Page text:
...smoother than a baby's bottom and funkier than three week old yoghurt.
Ruth Jamieson 2005
Jamie Lidell could be described as the male Joss Stone. Like the Devonianpin-up, he is white and hails from the English countryside and yet somehow, like Joss, when he opens his mouth what comes out is not the squeak of an anaemic folk singer but the sound of a worldly-wise black American soul star. But be assured the similarities to drossy Joss end there. Where she makes mum-marketed music to hoover to, Jamie's sound is genuinely smoother than a baby's bottom and funkier than three week old yoghurt.
His vocal style draws influence from Marvin Gaye, Al Green, Sly Stone and Prince, Prince and more Prince. In terms of production, the experimental and musically accomplished Jamie has been likened to Herbie Hancock. His highly-rated stage show - concisting of masks, video, costumes, 16mm film projection etc. - is multimedia in extremis.
If these comparisons to both traditional vocal brilliance and crazy modern tomfoolery seem at odds then you've perfectly understood the oxymoron of Jamie and his digi-funk sound. This boy gets his kicks by making old music with new ideas and technology.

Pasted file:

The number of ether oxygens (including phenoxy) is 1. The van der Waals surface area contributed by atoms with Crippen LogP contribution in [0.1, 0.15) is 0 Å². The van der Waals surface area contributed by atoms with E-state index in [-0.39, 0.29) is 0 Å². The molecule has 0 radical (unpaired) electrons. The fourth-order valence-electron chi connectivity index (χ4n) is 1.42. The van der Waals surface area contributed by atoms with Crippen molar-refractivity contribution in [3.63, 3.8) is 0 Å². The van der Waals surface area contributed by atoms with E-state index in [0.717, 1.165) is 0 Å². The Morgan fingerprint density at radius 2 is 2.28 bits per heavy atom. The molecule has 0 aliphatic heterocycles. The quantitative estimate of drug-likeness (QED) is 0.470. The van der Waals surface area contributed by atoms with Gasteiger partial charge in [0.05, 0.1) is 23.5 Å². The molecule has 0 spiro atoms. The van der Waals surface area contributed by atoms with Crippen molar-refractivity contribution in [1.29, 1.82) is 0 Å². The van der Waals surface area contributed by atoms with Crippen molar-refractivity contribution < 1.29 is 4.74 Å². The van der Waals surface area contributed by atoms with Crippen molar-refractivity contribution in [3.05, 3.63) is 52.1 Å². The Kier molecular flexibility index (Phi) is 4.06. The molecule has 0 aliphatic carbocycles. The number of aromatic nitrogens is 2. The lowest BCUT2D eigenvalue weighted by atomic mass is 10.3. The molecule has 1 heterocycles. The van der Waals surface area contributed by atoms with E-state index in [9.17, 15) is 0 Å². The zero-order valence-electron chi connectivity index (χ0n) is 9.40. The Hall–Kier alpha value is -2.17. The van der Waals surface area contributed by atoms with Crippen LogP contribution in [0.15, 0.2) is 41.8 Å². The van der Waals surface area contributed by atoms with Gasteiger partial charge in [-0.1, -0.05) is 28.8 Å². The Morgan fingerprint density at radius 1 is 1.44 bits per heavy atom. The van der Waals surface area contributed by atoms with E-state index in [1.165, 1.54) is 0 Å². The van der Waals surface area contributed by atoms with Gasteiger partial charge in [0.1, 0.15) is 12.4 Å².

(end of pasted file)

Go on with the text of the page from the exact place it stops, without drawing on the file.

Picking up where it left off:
On "You Got Me Up" chimes segue imperceptibly into electronic bleeps. A funk guitar loop is sped up into a high pitched buzz for the outro of "When I Come Back Around". "Music Will Not Last", an early Motown-type number,features a low-fi fuzzy drum kit,seemingly played at the far end of a very long tunnel.
And the result of this oh-so-clever melding of the ultra modern and the time tested? It may not be that much fun, but it is interesting, and probably a little ahead of its time. And what's more, you certainly can't hoover to it.